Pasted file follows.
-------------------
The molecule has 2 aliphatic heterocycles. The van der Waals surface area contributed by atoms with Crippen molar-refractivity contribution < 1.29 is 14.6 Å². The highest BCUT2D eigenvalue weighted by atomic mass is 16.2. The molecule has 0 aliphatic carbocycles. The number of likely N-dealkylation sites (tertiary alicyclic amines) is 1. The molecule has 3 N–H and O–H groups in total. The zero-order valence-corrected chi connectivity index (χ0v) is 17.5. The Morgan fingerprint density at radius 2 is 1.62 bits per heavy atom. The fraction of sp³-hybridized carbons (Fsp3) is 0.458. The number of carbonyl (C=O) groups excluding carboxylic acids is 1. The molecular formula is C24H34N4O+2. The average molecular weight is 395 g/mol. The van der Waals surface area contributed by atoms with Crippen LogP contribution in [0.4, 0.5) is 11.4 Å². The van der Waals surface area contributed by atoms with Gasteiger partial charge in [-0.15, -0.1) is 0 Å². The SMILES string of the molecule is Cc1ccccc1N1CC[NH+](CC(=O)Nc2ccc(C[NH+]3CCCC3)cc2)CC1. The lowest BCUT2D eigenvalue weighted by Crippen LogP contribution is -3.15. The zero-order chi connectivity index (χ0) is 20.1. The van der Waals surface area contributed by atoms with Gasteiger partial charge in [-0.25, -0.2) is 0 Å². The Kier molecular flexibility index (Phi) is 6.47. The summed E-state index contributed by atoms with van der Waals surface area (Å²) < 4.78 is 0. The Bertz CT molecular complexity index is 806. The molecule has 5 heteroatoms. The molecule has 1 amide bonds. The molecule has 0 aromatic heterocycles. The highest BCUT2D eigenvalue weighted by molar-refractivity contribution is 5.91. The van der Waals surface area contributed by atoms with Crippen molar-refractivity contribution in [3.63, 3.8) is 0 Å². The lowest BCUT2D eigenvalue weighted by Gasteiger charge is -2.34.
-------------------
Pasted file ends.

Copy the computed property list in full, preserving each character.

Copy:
The molecule has 2 aliphatic heterocycles. The van der Waals surface area contributed by atoms with Crippen molar-refractivity contribution < 1.29 is 14.6 Å². The highest BCUT2D eigenvalue weighted by atomic mass is 16.2. The molecule has 0 aliphatic carbocycles. The number of likely N-dealkylation sites (tertiary alicyclic amines) is 1. The molecule has 3 N–H and O–H groups in total. The zero-order valence-corrected chi connectivity index (χ0v) is 17.5. The Morgan fingerprint density at radius 2 is 1.62 bits per heavy atom. The fraction of sp³-hybridized carbons (Fsp3) is 0.458. The number of carbonyl (C=O) groups excluding carboxylic acids is 1. The molecular formula is C24H34N4O+2. The average molecular weight is 395 g/mol. The van der Waals surface area contributed by atoms with Crippen LogP contribution in [0.4, 0.5) is 11.4 Å². The van der Waals surface area contributed by atoms with Gasteiger partial charge in [-0.15, -0.1) is 0 Å². The SMILES string of the molecule is Cc1ccccc1N1CC[NH+](CC(=O)Nc2ccc(C[NH+]3CCCC3)cc2)CC1. The lowest BCUT2D eigenvalue weighted by Crippen LogP contribution is -3.15. The zero-order chi connectivity index (χ0) is 20.1. The van der Waals surface area contributed by atoms with Gasteiger partial charge in [-0.25, -0.2) is 0 Å². The Kier molecular flexibility index (Phi) is 6.47. The summed E-state index contributed by atoms with van der Waals surface area (Å²) < 4.78 is 0. The Bertz CT molecular complexity index is 806. The molecule has 5 heteroatoms. The molecule has 1 amide bonds. The molecule has 0 aromatic heterocycles. The highest BCUT2D eigenvalue weighted by molar-refractivity contribution is 5.91. The van der Waals surface area contributed by atoms with Crippen molar-refractivity contribution in [3.63, 3.8) is 0 Å². The lowest BCUT2D eigenvalue weighted by Gasteiger charge is -2.34.